Many think of the steel business as a mature industry that cranks out a commodity and has been doing things basically the same way since the 19th century.
But at a dune and swale-lined campus in East Chicago, 200 scientists and technicians develop new products to keep people buying the steel ArcelorMittal makes at the mills that ring Lake Michigan. In five buildings, including one designed by the same architectural firm that did the Sears Tower and the John Hancock Center, researchers at the R&D center come up with innovations like bridges that won’t corrode for 125 years and tougher grades of steel to make cars lighter.
“We do a lot with automotive, but it’s not just automotive,” Process Research Director David White said.
Ivy Tech Community College’s Society of Innovators shined a light on the fenced-off research facility near Cline Avenue and Columbus Drive in East Chicago, which is ArcelorMittal’s second largest research facility in the world.
The steelmaker, which employs 9,500 people in the Region, pumped $227 million into research and development last year.
It employs 1,300 researchers at a dozen facilities around the globe, many in Europe.
ArcelorMittal shared some of the products it’s working on with the public at the Society for Innovator’s 22nd Innovators Cafe on Wednesday, which was held at the R&D center.
“When we first started this, we didn’t know where we would go,” said John Davies, managing director of the Society of Innovators. “Some people said there was no innovation in Northwest Indiana.”
Even the Region’s stalwart manufacturers must innovate to ensure their products remain relevant in the marketplace.
“Two-hundred scientists and technicians here in East Chicago innovate to ensure our steel industry remains robust,” Davies said. “The steel industry is a foundational building block in Northwest Indiana, and they keep it robust.”
ArcelorMittal is developing advanced pipeline steels that would reduce the risk of tragedies like the one that killed eight people in a San Francisco suburb in 2010 when a Pacific Gas & Electric natural gas pipeline exploded into flames.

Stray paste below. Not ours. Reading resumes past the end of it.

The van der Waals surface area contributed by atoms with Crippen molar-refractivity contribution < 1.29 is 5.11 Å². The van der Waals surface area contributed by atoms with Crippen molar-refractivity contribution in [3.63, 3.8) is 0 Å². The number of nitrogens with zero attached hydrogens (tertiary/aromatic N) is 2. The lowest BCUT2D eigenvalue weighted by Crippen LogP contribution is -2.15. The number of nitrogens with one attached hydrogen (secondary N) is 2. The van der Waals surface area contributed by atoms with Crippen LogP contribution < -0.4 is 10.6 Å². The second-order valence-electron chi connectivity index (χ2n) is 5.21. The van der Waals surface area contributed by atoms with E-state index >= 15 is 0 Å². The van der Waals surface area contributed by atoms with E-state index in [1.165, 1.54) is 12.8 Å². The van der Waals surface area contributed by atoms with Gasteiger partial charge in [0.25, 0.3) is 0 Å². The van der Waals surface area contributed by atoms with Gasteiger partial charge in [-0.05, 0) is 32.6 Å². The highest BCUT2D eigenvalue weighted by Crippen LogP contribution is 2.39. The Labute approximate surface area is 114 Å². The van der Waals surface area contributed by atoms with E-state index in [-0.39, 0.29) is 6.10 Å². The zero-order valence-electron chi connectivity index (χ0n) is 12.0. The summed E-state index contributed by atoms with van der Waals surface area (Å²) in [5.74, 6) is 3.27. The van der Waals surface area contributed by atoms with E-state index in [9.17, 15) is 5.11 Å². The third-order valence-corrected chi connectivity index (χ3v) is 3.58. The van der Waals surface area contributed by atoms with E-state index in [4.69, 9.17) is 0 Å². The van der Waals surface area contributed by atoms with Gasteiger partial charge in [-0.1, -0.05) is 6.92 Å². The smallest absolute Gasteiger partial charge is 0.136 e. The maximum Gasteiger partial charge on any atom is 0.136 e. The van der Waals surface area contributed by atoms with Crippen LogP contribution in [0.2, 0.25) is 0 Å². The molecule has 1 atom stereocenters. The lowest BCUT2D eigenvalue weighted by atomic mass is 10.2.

“There’s a lot of property damage and of course loss of life,” ArcelorMittal researcher Dmitri Sidorenko said.
The market is potentially huge since there are 2.5 million miles of pipeline in the United States, and another 78,000 miles planned. To put that in perspective, the interstate highway system only stretches for about 46,800 miles, Sidorenko said.
ArcelorMittal is also developing railroad oil tank cars that are resistant to punctures, such as can be inflicted by torn-up railroad tracks, so they won’t explode, researcher Amar De said.
The metal for the train cars is four times stronger, reducing the risk of an explosion in highly populated areas like Chicago that the trains pass through every day. Railroad companies need to replace 90,000 tank cars to meet new federal safety standards, which should benefit Northwest Indiana, since ArcelorMittal Burns Harbor is the only mill that makes metal for the hulls.
Researchers are also developing new advanced high strength steels to help automakers meet federal emissions goals by making cars lighter. The Honda Acura MDX door ring for instance is one piece instead of four, helping Honda cut 123 pounds off the weight of the car so it gets better mileage and releases fewer emissions.
ArcelorMittal is also hoping highway departments across the county will replace concrete barriers with newly developed steel safety barriers, which are safer because they absorb the impact and redirect the vehicle. They could be used in densely populated areas with a lot of semi-traffic in all 50 states, once the National Highway Traffic Safety Administration approves the design, researcher Richard Clausisus said.